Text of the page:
One of the themes within Tax Foundation’s Options for Reforming America’s Tax Code 2.0 is that taxes on consumption tend to be a more economically efficient revenue source than taxes on income and capital that reduce the incentive to work and invest. Comparing the economic effects of taxes on consumption and income can apply to the debate over how best to finance infrastructure spending.
Take, for example, the option to increase the federal gas tax by 35 cents per gallon and index it to inflation going forward. This option would raise about $758 billion over 10 years, while reducing long-run GDP and American incomes (GNP) by about 0.1 percent. This is because the gas tax would fall on consumer and business purchases of gasoline, reducing labor supply and raising the cost of capital.
On the other hand, the corporate income tax could be raised from 21 percent to 25 percent, raising about $522 billion over 10 years. While a 25 percent corporate tax rate raises about 68 percent as much revenue as the gas tax option, it would reduce long-run GDP and GNP by about four times as much (0.4 percent). The corporate income tax reduces the after-tax return to corporate investment, reducing long-run economic output and worker productivity.
As my colleague Alex Muresianu put it:
A higher gas tax would come with trade-offs, particularly in terms of distribution. A gas tax increase would fall disproportionately on lower-income households. Nonetheless, after accounting for the impact on economic growth, [a gas tax increase] would reduce long-run income for people at the bottom of the income spectrum less than a higher corporate income tax would.
While regressivity is a concern when imposing consumption taxes, it is also important to consider the overall progressivity of the federal tax system.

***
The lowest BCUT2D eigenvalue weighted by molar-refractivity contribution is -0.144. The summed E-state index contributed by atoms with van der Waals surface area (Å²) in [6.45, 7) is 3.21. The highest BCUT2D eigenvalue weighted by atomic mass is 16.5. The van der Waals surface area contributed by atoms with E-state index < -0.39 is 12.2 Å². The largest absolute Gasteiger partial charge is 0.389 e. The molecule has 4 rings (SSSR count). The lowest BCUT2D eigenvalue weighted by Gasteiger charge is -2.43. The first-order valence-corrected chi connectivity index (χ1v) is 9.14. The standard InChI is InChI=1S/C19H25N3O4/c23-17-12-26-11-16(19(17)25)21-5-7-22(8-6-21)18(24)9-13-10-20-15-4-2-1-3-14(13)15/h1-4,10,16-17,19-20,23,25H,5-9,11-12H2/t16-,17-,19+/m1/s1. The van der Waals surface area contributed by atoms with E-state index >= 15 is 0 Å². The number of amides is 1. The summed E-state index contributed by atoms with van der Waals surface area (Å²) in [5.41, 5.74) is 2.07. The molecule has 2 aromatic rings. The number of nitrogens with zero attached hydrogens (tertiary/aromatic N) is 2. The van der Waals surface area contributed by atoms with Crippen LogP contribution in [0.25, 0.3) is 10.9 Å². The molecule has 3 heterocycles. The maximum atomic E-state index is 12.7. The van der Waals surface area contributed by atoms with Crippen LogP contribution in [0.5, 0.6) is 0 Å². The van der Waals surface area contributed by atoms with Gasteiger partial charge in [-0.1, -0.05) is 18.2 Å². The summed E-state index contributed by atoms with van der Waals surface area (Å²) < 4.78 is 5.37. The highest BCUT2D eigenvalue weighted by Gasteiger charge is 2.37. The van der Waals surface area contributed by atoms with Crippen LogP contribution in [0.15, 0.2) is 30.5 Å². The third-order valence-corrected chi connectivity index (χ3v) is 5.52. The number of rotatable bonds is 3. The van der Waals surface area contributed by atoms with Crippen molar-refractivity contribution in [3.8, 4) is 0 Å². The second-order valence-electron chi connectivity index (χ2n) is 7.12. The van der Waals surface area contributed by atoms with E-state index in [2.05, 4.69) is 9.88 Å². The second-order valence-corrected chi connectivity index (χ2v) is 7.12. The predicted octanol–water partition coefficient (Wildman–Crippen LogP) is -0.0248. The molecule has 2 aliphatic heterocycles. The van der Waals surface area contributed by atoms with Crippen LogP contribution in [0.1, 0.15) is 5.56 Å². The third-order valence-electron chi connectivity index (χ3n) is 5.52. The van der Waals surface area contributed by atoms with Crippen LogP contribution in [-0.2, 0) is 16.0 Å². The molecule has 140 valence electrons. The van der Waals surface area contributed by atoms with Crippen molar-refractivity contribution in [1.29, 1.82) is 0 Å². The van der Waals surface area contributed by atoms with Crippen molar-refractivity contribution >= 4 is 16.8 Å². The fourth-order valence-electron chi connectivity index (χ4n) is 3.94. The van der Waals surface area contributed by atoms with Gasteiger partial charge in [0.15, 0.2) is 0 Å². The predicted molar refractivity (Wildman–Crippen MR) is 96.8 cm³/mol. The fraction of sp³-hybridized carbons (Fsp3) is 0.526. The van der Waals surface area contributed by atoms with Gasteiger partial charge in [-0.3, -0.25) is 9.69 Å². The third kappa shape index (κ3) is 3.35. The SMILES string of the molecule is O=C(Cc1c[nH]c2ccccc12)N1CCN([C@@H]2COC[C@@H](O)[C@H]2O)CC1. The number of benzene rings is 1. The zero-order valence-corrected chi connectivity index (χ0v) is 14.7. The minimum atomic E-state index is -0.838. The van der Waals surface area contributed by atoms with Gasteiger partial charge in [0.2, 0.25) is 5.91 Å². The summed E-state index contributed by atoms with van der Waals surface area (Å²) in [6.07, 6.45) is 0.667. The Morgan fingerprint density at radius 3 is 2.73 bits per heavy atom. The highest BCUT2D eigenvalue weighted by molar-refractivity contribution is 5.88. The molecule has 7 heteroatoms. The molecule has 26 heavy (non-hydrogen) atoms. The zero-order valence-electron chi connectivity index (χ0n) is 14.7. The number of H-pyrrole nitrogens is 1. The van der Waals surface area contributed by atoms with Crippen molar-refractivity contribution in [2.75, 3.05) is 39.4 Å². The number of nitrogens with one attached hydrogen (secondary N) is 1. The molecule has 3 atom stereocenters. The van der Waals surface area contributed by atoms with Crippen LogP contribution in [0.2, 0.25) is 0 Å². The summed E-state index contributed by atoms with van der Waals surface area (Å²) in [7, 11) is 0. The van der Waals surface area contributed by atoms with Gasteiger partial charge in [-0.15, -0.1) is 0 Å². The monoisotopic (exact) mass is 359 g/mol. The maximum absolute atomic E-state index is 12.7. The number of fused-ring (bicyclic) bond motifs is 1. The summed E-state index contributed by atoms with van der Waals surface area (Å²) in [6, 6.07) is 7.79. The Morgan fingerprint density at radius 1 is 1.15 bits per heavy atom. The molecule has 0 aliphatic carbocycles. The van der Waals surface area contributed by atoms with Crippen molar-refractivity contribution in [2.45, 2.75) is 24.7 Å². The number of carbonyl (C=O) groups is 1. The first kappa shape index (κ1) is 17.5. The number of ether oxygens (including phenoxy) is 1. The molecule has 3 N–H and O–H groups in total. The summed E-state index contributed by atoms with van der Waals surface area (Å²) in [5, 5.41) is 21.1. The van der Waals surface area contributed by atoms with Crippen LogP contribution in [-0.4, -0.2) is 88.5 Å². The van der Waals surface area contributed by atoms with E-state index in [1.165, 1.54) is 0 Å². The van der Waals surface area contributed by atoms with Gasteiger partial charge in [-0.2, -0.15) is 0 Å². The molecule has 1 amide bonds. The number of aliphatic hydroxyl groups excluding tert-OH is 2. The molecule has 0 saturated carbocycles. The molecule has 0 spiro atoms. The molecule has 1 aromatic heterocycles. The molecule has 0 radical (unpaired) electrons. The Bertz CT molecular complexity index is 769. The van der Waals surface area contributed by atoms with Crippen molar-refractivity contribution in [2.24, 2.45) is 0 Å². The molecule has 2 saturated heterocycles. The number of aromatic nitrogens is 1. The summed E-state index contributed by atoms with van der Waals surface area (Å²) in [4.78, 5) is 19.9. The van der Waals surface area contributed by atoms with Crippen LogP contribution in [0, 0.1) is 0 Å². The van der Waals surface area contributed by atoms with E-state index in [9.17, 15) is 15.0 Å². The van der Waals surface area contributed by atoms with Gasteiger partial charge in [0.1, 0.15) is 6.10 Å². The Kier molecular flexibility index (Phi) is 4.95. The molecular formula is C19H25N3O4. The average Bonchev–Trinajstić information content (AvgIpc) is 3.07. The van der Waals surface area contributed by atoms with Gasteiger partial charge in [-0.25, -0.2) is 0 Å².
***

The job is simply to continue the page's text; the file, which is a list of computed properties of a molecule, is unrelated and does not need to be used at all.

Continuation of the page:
The other benefit of using the gas tax to finance infrastructure is that it connects the financing source to the users of the infrastructure. As American Enterprise Institute economist Kyle Pomerleau argues, user charges are efficient sources of revenue because they price in the externality associated with driving, such as pollution, and can help encourage reduced driving during peak hours of use.
Raising taxes on corporations, on the other hand, is one of the most economically damaging options for financing infrastructure spending. President Biden’s American Jobs Plan (AJP), for example, would reduce long-run GDP by 0.5 percent after accounting for both the benefit of the new infrastructure and the cost of the new taxes. A 0.3 percent increase in GDP from the infrastructure spending is more than offset by a 0.8 percent decrease in GDP when raising corporate taxes.
Rather than relying on damaging corporate tax hikes, policymakers should consider user fees and consumption taxes as options for financing new infrastructure to ensure that a compromise does not end up being a net negative for the U.S. economy.
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